by Rosemarie McIlwhan
As you look through the ALT conference programme, you’ll see as much discussion of
important social justice issues (equity, diversity and inclusion, decolonisation, widening
participation) as there is of technology (artificial intelligence, VLEs, social media). Running
through so many of these presentations is criticality – critical digital literacy, critical digital
pedagogy, and critical reflection.
But what do we mean by criticality and why is it important? It’s important because if we’re
not engaging critically, we are just accepting the status quo. For some people that might be
enough, a quiet life if you like? But for many (particularly in the ALT community) that’s not
enough. We look around and see issues caused by climate change, by increasing inequalities
and rising discrimination against so many groups, and ask the age-old question – is this
really the world I want to live in, couldn’t we make it better?
So what about criticality? Stommel (2014) suggests several functions of ‘critical’ including:
- Critical, as in mission-critical, essential.
- Critical, as in literary criticism and critique, providing definitions and interpretation.
- Critical, as in reflective and nuanced thinking about a subject.
- Critical, as in criticizing institutional, corporate, or societal impediments to learning.
Each of the themes of ALT2023 deal with essential issues for the 21 st century – leadership,
diversity and inclusion, sustainability and social justice, and emerging technologies and
behaviours. Many of the presentations provide a critique of these issues or reflections on
them. Such critique and reflections help us to learn from past actions and to understand and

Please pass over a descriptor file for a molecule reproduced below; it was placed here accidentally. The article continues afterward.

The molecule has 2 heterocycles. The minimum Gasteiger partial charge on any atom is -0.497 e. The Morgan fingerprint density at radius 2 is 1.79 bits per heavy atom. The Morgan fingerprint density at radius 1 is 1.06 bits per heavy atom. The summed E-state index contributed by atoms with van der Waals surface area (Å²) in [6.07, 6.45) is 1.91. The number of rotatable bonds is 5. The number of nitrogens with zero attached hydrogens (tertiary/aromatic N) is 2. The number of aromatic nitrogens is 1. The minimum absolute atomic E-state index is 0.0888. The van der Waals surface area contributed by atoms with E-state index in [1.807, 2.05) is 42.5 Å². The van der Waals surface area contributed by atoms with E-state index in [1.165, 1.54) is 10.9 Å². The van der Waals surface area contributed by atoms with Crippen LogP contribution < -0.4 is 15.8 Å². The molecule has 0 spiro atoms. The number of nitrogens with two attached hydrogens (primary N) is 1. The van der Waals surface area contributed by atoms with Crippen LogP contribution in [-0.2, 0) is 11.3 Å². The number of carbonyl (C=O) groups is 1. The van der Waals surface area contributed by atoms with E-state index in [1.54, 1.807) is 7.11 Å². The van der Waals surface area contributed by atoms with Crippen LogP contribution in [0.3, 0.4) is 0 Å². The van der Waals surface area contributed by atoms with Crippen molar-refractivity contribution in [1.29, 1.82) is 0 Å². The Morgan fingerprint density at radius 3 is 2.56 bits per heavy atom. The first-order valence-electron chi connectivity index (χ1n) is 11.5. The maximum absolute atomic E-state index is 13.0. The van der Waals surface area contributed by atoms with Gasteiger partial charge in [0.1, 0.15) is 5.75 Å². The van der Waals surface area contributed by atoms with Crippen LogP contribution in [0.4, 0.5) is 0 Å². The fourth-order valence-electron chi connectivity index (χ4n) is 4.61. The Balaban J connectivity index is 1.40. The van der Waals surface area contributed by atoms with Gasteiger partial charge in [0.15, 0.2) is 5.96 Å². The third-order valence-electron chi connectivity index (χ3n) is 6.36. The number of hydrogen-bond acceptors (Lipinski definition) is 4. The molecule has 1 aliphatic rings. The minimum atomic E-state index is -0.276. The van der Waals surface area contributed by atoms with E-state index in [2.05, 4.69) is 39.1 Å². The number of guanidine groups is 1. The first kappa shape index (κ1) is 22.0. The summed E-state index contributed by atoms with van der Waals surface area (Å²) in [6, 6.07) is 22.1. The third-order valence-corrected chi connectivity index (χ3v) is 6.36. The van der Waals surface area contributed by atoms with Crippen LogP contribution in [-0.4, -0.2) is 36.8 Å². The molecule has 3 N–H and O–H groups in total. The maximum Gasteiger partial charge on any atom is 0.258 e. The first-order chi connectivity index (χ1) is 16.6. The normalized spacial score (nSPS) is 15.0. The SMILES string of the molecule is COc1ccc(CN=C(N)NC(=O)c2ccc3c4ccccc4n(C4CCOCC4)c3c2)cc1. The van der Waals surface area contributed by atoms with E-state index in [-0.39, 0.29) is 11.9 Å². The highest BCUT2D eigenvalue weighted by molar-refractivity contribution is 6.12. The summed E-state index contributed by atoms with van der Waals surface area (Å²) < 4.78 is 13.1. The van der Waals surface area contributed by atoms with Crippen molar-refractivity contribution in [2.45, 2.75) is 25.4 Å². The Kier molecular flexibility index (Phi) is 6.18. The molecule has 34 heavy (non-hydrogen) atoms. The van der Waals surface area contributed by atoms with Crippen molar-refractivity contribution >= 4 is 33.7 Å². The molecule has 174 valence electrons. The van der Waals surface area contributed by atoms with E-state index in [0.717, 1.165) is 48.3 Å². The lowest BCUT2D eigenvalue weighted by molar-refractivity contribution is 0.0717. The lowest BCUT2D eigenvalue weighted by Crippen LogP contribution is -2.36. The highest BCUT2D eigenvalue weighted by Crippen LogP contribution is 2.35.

develop new approaches for the future. Hopefully helping us to better address these issues
and enhance society.
This critique and reflection is particularly necessary and visible at present in the discussions
around generative artificial intelligence (AI). Questions are being asked about the
development of these tools – how ethical is the labour involved, how equitable is the
training of the AI model, how sustainable is the use of such tools, how do they impact on
social justice? These are important questions, as are the questions being asked about the
role and regulation of the big tech companies who have developed AI, particularly when it is
potentially such a life-changing development. As we discuss these questions in relation to
AI, perhaps we should also turn that critical lens to other big tech companies, their products
may feel ubiquitous, but we have power as a community to hold them to account too, to
encourage them to develop more sustainable, equitable and ethical practices. The need to
reflect critically about the design, development and use of learning technology feels more
urgent than ever.
What role does ALT conference play in all this? It gives us a chance to come together and
debate the issues of the day, to hear from people with lived experience and those without,
to explore different perspectives and ideas. Perhaps even to hold some learning
technologies suppliers to account, or at least to ask them some critical questions such as:
- How have you ensured that your product is accessible, that it is equally effective
regardless of gender and race?
- What steps have you taken to minimise any negative impact on the environment or
human rights due to the development and use of your product?
- How do you ensure that your labour practices are equitable, legal and promote
At the ALT conference in 2018 Maren Deepwell said:“Our practice is political, it’s personal and active participation in any of these
initiatives makes a difference. It helps us articulate a narrative that isn’t dominated
by advocacy alone and expands our personal learning networks beyond those we
already know and feel comfortable with, help burst the filter bubbles that surround
So I encourage you to come to ALT 2023 Conference, burst some bubbles and ask some
critical questions of each other, of the technology suppliers and of ourselves.